Find this Story

Print, a form you can hold

Wireless download to your Amazon Kindle

Look for a summary or analysis of this Story.

Enjoy this? Share it!

PAGE 2

Idler 057 [No. 57: Character of Sophron]
by [?]

Of domestick misfortunes he has never heard. When he is told the hundredth time of a gentleman’s daughter who has married the coachman, he lifts up his hands with astonishment, for he always thought her a sober girl.

When nuptial quarrels, after having filled the country with talk and laughter, at last end in separation, he never can conceive how it happened, for he looked upon them as a happy couple.

If his advice is asked, he never gives any particular direction, because events are uncertain, and he will bring no blame upon himself; but he takes the consulter tenderly by the hand, tells him he makes his case his own, and advises him not to act rashly, but to weigh the reasons on both sides; observes, that a man may be as easily too hasty as too slow; and that as many fail by doing too much as too little; that a wise man has two ears and one tongue; and that little said is soon mended; that he could tell him this and that, but that after all every man is the best judge of his own affairs.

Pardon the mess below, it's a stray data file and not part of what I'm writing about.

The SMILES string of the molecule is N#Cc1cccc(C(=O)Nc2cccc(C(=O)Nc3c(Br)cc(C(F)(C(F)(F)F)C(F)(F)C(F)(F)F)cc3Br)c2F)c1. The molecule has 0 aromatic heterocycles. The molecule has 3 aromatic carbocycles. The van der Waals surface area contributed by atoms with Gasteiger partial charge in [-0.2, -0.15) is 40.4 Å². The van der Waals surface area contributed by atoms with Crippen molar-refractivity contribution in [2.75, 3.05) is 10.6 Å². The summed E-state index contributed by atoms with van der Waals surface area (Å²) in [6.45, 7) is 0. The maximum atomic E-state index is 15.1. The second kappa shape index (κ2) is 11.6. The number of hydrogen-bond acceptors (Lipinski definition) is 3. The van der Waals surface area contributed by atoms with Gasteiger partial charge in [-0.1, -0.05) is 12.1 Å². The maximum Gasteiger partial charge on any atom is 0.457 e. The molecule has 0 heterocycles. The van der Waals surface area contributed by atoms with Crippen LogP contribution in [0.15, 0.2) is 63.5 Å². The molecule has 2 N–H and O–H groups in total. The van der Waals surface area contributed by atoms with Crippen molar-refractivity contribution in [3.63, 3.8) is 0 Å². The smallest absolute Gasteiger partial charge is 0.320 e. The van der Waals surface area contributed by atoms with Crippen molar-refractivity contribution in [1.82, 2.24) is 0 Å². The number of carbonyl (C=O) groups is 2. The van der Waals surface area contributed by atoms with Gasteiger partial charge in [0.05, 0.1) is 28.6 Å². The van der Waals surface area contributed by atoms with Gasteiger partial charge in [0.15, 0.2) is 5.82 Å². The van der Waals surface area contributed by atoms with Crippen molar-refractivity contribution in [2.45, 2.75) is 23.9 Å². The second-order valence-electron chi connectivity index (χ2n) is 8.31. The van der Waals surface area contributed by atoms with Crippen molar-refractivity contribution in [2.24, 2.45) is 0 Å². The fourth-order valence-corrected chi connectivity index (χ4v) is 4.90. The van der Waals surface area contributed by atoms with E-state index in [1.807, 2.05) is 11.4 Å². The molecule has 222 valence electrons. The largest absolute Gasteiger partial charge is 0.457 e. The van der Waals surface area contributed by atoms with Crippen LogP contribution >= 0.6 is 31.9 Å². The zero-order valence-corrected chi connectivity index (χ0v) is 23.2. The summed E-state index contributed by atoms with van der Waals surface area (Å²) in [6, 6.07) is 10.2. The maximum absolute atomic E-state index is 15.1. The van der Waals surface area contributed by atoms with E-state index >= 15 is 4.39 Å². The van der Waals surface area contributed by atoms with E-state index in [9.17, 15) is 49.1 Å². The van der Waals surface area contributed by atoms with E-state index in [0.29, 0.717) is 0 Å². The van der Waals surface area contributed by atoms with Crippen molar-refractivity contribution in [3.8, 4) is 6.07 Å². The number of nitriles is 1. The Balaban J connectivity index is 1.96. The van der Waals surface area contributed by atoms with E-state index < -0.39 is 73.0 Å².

With this some are satisfied, and go home with great reverence of Sophron’s wisdom; and none are offended, because every one is left in full possession of his own opinion.

Sophron gives no characters. It is equally vain to tell him of vice and virtue; for he has remarked, that no man likes to be censured, and that very few are delighted with the praises of another. He has a few terms which he uses to all alike. With respect to fortune, he believes every one to be in good circumstances; he never exalts any understanding by lavish praise, yet he meets with none but very sensible people. Every man is honest and hearty; and every woman is a good creature.

Thus Sophron creeps along, neither loved nor hated, neither favoured nor opposed: he has never attempted to grow rich, for fear of growing poor; and has raised no friends, for fear of making enemies.